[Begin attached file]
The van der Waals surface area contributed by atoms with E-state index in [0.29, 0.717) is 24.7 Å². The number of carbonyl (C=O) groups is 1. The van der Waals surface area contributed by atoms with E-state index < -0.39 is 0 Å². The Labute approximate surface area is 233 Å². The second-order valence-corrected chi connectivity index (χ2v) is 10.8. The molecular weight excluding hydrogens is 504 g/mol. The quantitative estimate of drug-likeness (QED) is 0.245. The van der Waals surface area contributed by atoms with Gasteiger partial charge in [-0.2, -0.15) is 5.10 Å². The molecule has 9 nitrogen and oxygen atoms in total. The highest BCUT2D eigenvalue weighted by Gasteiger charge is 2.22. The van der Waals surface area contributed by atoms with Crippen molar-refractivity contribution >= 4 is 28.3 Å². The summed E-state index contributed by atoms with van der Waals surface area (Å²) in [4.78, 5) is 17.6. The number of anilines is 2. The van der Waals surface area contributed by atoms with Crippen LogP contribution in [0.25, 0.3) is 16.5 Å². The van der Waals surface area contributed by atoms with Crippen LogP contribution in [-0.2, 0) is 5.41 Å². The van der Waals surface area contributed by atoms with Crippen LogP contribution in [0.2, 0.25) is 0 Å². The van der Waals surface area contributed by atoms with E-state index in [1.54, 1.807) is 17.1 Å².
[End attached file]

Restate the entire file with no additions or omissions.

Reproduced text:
The van der Waals surface area contributed by atoms with E-state index in [0.29, 0.717) is 24.7 Å². The number of carbonyl (C=O) groups is 1. The van der Waals surface area contributed by atoms with E-state index < -0.39 is 0 Å². The Labute approximate surface area is 233 Å². The second-order valence-corrected chi connectivity index (χ2v) is 10.8. The molecular weight excluding hydrogens is 504 g/mol. The quantitative estimate of drug-likeness (QED) is 0.245. The van der Waals surface area contributed by atoms with Gasteiger partial charge in [-0.2, -0.15) is 5.10 Å². The molecule has 9 nitrogen and oxygen atoms in total. The highest BCUT2D eigenvalue weighted by Gasteiger charge is 2.22. The van der Waals surface area contributed by atoms with Crippen molar-refractivity contribution >= 4 is 28.3 Å². The summed E-state index contributed by atoms with van der Waals surface area (Å²) in [4.78, 5) is 17.6. The number of anilines is 2. The van der Waals surface area contributed by atoms with Crippen LogP contribution in [0.25, 0.3) is 16.5 Å². The van der Waals surface area contributed by atoms with Crippen LogP contribution in [-0.2, 0) is 5.41 Å². The van der Waals surface area contributed by atoms with Crippen LogP contribution in [0.2, 0.25) is 0 Å². The van der Waals surface area contributed by atoms with E-state index in [1.54, 1.807) is 17.1 Å².